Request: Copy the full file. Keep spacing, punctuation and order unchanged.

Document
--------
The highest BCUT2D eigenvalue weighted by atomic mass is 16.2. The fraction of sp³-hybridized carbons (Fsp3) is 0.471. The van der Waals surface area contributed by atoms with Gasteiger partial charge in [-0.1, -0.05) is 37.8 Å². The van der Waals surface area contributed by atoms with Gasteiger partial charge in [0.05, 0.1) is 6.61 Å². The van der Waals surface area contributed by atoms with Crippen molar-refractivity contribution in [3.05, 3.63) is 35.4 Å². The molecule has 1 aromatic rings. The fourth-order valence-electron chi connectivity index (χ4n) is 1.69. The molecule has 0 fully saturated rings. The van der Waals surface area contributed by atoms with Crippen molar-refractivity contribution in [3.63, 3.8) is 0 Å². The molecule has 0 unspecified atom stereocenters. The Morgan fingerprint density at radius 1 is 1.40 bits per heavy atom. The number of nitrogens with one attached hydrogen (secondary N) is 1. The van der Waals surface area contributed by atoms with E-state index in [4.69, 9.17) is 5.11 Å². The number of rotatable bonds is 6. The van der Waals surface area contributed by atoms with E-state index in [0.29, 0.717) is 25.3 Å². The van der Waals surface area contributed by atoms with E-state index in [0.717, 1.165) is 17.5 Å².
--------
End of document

The highest BCUT2D eigenvalue weighted by atomic mass is 16.2. The fraction of sp³-hybridized carbons (Fsp3) is 0.471. The van der Waals surface area contributed by atoms with Gasteiger partial charge in [-0.1, -0.05) is 37.8 Å². The van der Waals surface area contributed by atoms with Gasteiger partial charge in [0.05, 0.1) is 6.61 Å². The van der Waals surface area contributed by atoms with Crippen molar-refractivity contribution in [3.05, 3.63) is 35.4 Å². The molecule has 1 aromatic rings. The fourth-order valence-electron chi connectivity index (χ4n) is 1.69. The molecule has 0 fully saturated rings. The van der Waals surface area contributed by atoms with Crippen molar-refractivity contribution in [3.63, 3.8) is 0 Å². The molecule has 0 unspecified atom stereocenters. The Morgan fingerprint density at radius 1 is 1.40 bits per heavy atom. The number of nitrogens with one attached hydrogen (secondary N) is 1. The van der Waals surface area contributed by atoms with E-state index in [4.69, 9.17) is 5.11 Å². The number of rotatable bonds is 6. The van der Waals surface area contributed by atoms with E-state index in [0.29, 0.717) is 25.3 Å². The van der Waals surface area contributed by atoms with E-state index in [0.717, 1.165) is 17.5 Å².